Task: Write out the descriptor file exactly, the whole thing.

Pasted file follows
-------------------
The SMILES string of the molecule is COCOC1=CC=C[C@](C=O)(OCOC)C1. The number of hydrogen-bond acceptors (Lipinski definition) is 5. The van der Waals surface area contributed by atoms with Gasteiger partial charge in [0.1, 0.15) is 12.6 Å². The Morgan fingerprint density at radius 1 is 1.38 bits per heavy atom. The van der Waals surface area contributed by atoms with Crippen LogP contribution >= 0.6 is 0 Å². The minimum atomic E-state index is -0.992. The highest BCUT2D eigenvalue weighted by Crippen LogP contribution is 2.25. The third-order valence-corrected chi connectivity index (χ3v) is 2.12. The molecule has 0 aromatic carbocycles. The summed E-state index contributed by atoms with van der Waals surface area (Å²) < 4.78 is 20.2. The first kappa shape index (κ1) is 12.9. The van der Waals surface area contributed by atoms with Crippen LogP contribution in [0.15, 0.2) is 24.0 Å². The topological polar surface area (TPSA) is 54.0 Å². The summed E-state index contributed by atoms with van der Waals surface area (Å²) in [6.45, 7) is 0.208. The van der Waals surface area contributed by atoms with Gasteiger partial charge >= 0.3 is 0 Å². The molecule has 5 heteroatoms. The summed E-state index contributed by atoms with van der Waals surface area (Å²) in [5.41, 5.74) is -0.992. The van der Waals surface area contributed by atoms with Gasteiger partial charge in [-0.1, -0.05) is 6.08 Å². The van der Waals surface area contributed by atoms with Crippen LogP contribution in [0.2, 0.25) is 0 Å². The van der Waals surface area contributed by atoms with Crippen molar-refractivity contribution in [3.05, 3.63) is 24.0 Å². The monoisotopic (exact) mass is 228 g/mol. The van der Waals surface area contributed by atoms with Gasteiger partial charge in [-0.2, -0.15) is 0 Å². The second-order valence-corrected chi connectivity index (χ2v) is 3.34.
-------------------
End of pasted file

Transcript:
The SMILES string of the molecule is COCOC1=CC=C[C@](C=O)(OCOC)C1. The number of hydrogen-bond acceptors (Lipinski definition) is 5. The van der Waals surface area contributed by atoms with Gasteiger partial charge in [0.1, 0.15) is 12.6 Å². The Morgan fingerprint density at radius 1 is 1.38 bits per heavy atom. The van der Waals surface area contributed by atoms with Crippen LogP contribution >= 0.6 is 0 Å². The minimum atomic E-state index is -0.992. The highest BCUT2D eigenvalue weighted by Crippen LogP contribution is 2.25. The third-order valence-corrected chi connectivity index (χ3v) is 2.12. The molecule has 0 aromatic carbocycles. The summed E-state index contributed by atoms with van der Waals surface area (Å²) < 4.78 is 20.2. The first kappa shape index (κ1) is 12.9. The van der Waals surface area contributed by atoms with Crippen LogP contribution in [0.15, 0.2) is 24.0 Å². The topological polar surface area (TPSA) is 54.0 Å². The summed E-state index contributed by atoms with van der Waals surface area (Å²) in [6.45, 7) is 0.208. The van der Waals surface area contributed by atoms with Gasteiger partial charge >= 0.3 is 0 Å². The molecule has 5 heteroatoms. The summed E-state index contributed by atoms with van der Waals surface area (Å²) in [5.41, 5.74) is -0.992. The van der Waals surface area contributed by atoms with Gasteiger partial charge in [-0.1, -0.05) is 6.08 Å². The van der Waals surface area contributed by atoms with Crippen LogP contribution in [0.2, 0.25) is 0 Å². The van der Waals surface area contributed by atoms with Crippen molar-refractivity contribution in [3.05, 3.63) is 24.0 Å². The monoisotopic (exact) mass is 228 g/mol. The van der Waals surface area contributed by atoms with Gasteiger partial charge in [-0.2, -0.15) is 0 Å². The second-order valence-corrected chi connectivity index (χ2v) is 3.34.